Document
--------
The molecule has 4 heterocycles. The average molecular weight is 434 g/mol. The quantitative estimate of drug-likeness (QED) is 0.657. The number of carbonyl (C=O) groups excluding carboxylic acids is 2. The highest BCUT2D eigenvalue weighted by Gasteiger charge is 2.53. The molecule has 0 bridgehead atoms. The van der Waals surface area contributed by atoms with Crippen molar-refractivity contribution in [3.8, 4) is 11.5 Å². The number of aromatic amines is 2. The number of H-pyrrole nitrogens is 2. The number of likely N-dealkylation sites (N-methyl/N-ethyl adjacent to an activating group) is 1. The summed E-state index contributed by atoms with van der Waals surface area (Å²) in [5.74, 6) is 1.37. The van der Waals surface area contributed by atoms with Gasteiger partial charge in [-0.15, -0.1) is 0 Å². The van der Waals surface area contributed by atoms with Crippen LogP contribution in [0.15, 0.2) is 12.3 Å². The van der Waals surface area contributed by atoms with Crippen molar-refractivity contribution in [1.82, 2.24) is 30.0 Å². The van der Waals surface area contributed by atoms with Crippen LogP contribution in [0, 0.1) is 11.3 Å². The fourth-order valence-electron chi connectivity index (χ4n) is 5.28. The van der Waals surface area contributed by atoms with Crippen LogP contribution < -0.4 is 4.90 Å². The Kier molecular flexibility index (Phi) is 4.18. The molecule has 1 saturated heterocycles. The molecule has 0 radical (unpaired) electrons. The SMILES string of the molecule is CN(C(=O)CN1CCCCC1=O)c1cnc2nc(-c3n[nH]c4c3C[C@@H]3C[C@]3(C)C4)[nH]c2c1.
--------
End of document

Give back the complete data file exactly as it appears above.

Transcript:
The molecule has 4 heterocycles. The average molecular weight is 434 g/mol. The quantitative estimate of drug-likeness (QED) is 0.657. The number of carbonyl (C=O) groups excluding carboxylic acids is 2. The highest BCUT2D eigenvalue weighted by Gasteiger charge is 2.53. The molecule has 0 bridgehead atoms. The van der Waals surface area contributed by atoms with Crippen molar-refractivity contribution in [3.8, 4) is 11.5 Å². The number of aromatic amines is 2. The number of H-pyrrole nitrogens is 2. The number of likely N-dealkylation sites (N-methyl/N-ethyl adjacent to an activating group) is 1. The summed E-state index contributed by atoms with van der Waals surface area (Å²) in [5.74, 6) is 1.37. The van der Waals surface area contributed by atoms with Gasteiger partial charge in [-0.15, -0.1) is 0 Å². The van der Waals surface area contributed by atoms with Crippen LogP contribution in [0.15, 0.2) is 12.3 Å². The van der Waals surface area contributed by atoms with Crippen molar-refractivity contribution in [1.82, 2.24) is 30.0 Å². The van der Waals surface area contributed by atoms with Crippen LogP contribution in [0, 0.1) is 11.3 Å². The fourth-order valence-electron chi connectivity index (χ4n) is 5.28. The van der Waals surface area contributed by atoms with Crippen LogP contribution < -0.4 is 4.90 Å². The Kier molecular flexibility index (Phi) is 4.18. The molecule has 1 saturated heterocycles. The molecule has 0 radical (unpaired) electrons. The SMILES string of the molecule is CN(C(=O)CN1CCCCC1=O)c1cnc2nc(-c3n[nH]c4c3C[C@@H]3C[C@]3(C)C4)[nH]c2c1.